Birmingham Stallions Win the USFL Championship

USFL Champion Birmingham Stallions
USFL Champion Birmingham Stallions
Photo: USA Today Sports Images

USFL - And they would have gotten away with it, too, if it weren't for Scooby and those meddling Stallions.

The USFL Championship Game had a little bit of everything—big plays, backup quarterbacks, back-breaking turnovers, unique rules, truly head-scratching decisions and a finish that wasn't decided until the final minute in regulation. But in the end, it was the Birmingham Stallions—the team with the longest odds before the season began—who end up holding up the inaugural championship trophy. The Philadelphia Stars made it a game and covered the spread. Had it not been for Case Cookus' gruesome injury in the fourth quarter, we might be talking about Bart Andrus' men being victorious today. Instead, the Stallions scored two touchdowns in 16 seconds, Skip Holtz navigated his way through the season with just one blemish, and the USFL's home team managed to clinch a title on the road, beating the Stars 33-30.

It is fitting that the Stallions needed to come from behind to win the game. They had done so in seven of their 10 wins up to this point, after all; there's nothing more Stallion-like than having to put together a second-half comeback to win. It's also fitting that the Stars were competitive in this one despite giving up 7.1 yards per play and four sacks; their porous defense and offensive lines have been the story of their season, and they played fully to form on Sunday. The Stars got to this point by relying on big plays and clutch moments, but they had a few big ones go against them late in this one as they ended up falling just short.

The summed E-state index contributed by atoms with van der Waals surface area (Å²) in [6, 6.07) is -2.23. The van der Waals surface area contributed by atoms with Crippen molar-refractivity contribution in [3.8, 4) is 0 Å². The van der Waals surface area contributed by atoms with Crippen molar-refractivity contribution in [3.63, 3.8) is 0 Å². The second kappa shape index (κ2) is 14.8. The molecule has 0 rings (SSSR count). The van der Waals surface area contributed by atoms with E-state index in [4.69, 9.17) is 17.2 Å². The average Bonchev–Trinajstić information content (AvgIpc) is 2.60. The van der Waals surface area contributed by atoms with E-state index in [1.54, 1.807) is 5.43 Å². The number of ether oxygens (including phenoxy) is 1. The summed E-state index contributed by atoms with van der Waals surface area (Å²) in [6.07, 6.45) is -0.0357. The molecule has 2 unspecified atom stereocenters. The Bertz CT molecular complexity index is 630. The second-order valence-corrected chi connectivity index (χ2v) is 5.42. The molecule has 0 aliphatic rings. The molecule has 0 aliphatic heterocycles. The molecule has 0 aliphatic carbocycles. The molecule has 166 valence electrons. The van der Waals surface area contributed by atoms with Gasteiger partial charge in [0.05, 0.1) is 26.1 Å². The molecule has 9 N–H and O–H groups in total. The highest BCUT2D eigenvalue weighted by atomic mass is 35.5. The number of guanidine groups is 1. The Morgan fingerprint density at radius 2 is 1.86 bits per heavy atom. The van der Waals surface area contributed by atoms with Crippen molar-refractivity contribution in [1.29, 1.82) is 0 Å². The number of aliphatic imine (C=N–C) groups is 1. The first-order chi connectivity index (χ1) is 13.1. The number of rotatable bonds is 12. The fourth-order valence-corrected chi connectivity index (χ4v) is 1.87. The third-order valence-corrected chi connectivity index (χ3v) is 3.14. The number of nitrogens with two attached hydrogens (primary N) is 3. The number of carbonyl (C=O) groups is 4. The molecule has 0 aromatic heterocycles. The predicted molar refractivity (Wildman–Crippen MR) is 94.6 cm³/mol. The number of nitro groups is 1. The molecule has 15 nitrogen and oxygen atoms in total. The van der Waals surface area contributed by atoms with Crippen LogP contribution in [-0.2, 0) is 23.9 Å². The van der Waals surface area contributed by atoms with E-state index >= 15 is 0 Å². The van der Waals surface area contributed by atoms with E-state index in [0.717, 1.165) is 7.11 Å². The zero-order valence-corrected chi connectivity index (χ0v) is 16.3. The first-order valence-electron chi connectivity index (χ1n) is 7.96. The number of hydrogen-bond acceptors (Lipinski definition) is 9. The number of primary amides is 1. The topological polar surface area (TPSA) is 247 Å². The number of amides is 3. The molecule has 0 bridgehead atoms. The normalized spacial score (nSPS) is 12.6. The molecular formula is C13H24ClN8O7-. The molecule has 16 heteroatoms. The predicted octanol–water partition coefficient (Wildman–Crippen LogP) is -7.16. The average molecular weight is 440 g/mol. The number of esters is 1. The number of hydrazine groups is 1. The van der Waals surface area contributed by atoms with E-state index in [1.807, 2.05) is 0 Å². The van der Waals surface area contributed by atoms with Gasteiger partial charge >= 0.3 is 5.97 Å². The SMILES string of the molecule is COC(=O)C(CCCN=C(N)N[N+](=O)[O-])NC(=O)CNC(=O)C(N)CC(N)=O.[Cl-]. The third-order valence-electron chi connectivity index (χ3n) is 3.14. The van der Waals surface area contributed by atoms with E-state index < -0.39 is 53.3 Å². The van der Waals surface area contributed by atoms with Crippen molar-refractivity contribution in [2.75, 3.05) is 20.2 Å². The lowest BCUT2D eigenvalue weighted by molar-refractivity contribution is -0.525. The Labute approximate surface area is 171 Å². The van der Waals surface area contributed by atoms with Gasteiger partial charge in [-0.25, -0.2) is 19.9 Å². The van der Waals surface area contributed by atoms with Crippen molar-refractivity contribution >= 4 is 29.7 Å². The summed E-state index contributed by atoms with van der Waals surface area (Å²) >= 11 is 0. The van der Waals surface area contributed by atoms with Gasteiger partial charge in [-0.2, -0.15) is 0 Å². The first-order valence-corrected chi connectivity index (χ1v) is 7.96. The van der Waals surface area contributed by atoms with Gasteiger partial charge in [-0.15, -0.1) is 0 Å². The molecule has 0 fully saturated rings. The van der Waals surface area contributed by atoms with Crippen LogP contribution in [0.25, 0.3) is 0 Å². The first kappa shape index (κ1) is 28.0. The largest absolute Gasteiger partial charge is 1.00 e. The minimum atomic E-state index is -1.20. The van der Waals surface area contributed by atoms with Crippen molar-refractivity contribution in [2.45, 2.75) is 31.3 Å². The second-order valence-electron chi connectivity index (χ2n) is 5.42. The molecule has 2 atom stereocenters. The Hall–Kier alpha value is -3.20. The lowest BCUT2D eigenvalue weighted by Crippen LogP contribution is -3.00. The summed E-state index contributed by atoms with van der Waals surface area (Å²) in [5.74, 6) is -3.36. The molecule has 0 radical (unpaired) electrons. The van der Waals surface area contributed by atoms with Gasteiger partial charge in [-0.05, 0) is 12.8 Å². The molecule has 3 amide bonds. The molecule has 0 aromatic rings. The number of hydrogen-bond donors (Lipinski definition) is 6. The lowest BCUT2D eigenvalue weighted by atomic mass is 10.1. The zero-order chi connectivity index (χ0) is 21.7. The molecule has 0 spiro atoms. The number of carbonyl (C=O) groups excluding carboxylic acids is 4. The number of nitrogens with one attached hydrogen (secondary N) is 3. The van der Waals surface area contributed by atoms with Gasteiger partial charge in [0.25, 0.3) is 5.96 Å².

The Stallions winning is one of the better possible outcomes from the USFL's perspective. No, Birmingham was not just dominant in the regular season because of home-field advantage; the Stallions were the best team from wire to wire and fully deserved the title. It's nice to see the best team finish the season on top. It makes the championship feel more deserved and less like random chance or something impacted by the specifics of the rules this season, important for a league in its first campaign as they try to establish credibility. To have the final game of the season in front of a packed house of excited fans was even better—it made the title game feel like an actual event rather than a made-for-TV product. And it's great that the city that hosted the league and all its teams gets to celebrate a title. Yes, attendance was lacking all season long, but Birmingham led the league in local TV ratings, averaging a 2.69 rating in their market. It turns out, having your team play in your city increases your interest in the league. Who knew! The Birmingham Stallions did create a sizeable local fan base, the biggest in the league, and they get to go into the offseason as champions.

With the league already confirmed as coming back for 2023—if not yet confirmed which cities, or how many cities, will be hosting it—the Birmingham Stallions will get to defend their title next season. Time will tell how many players get poached by the NFL, with Victor Bolden, J'Mar Smith, Bo Scarbrough, DeMarquis Gates, and Jerod Fernandez just a few of the names who have made a case for themselves over the past 12 weeks. But banners fly forever, or at least for however long a league lasts. And for the first time since the Birmingham Barons won the Southern League in 2013, Birmingham celebrates a champion.

Here's how the inaugural USFL Championship Game went down.

Scarbrough Busts Out